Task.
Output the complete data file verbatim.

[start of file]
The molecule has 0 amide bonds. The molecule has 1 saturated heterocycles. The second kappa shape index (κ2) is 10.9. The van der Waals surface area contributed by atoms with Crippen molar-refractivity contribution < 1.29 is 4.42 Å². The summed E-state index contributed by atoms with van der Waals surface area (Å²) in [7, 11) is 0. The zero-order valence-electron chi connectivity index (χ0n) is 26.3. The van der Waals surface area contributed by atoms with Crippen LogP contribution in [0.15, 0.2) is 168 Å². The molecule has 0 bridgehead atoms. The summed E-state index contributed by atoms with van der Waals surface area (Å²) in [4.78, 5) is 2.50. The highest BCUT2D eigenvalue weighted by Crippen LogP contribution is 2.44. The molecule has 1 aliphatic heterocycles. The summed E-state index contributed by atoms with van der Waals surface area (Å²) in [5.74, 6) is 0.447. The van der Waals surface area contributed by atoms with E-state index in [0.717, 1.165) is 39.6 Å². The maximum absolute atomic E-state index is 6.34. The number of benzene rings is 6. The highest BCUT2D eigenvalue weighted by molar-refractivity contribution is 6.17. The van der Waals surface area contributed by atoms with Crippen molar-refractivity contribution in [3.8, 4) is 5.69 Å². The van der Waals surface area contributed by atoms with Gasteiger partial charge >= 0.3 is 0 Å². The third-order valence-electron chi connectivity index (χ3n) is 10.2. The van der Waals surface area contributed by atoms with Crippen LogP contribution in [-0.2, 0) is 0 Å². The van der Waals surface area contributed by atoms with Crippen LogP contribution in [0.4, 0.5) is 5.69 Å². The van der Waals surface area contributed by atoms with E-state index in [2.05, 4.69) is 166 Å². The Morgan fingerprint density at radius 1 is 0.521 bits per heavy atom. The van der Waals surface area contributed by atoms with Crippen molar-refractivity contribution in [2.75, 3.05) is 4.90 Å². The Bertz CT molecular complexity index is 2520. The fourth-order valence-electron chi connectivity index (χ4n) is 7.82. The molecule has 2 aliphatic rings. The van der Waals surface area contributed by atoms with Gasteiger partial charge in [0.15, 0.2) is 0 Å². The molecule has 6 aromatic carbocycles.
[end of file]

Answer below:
The molecule has 0 amide bonds. The molecule has 1 saturated heterocycles. The second kappa shape index (κ2) is 10.9. The van der Waals surface area contributed by atoms with Crippen molar-refractivity contribution < 1.29 is 4.42 Å². The summed E-state index contributed by atoms with van der Waals surface area (Å²) in [7, 11) is 0. The zero-order valence-electron chi connectivity index (χ0n) is 26.3. The van der Waals surface area contributed by atoms with Crippen LogP contribution in [0.15, 0.2) is 168 Å². The molecule has 0 bridgehead atoms. The summed E-state index contributed by atoms with van der Waals surface area (Å²) in [4.78, 5) is 2.50. The highest BCUT2D eigenvalue weighted by Crippen LogP contribution is 2.44. The molecule has 1 aliphatic heterocycles. The summed E-state index contributed by atoms with van der Waals surface area (Å²) in [5.74, 6) is 0.447. The van der Waals surface area contributed by atoms with E-state index in [0.717, 1.165) is 39.6 Å². The maximum absolute atomic E-state index is 6.34. The number of benzene rings is 6. The highest BCUT2D eigenvalue weighted by molar-refractivity contribution is 6.17. The van der Waals surface area contributed by atoms with Crippen molar-refractivity contribution in [3.8, 4) is 5.69 Å². The van der Waals surface area contributed by atoms with Gasteiger partial charge >= 0.3 is 0 Å². The third-order valence-electron chi connectivity index (χ3n) is 10.2. The van der Waals surface area contributed by atoms with Crippen LogP contribution in [-0.2, 0) is 0 Å². The van der Waals surface area contributed by atoms with Crippen LogP contribution in [0.4, 0.5) is 5.69 Å². The van der Waals surface area contributed by atoms with E-state index in [2.05, 4.69) is 166 Å². The Morgan fingerprint density at radius 1 is 0.521 bits per heavy atom. The van der Waals surface area contributed by atoms with Crippen molar-refractivity contribution in [2.75, 3.05) is 4.90 Å². The Bertz CT molecular complexity index is 2520. The fourth-order valence-electron chi connectivity index (χ4n) is 7.82. The molecule has 2 aliphatic rings. The van der Waals surface area contributed by atoms with Gasteiger partial charge in [0.15, 0.2) is 0 Å². The molecule has 6 aromatic carbocycles.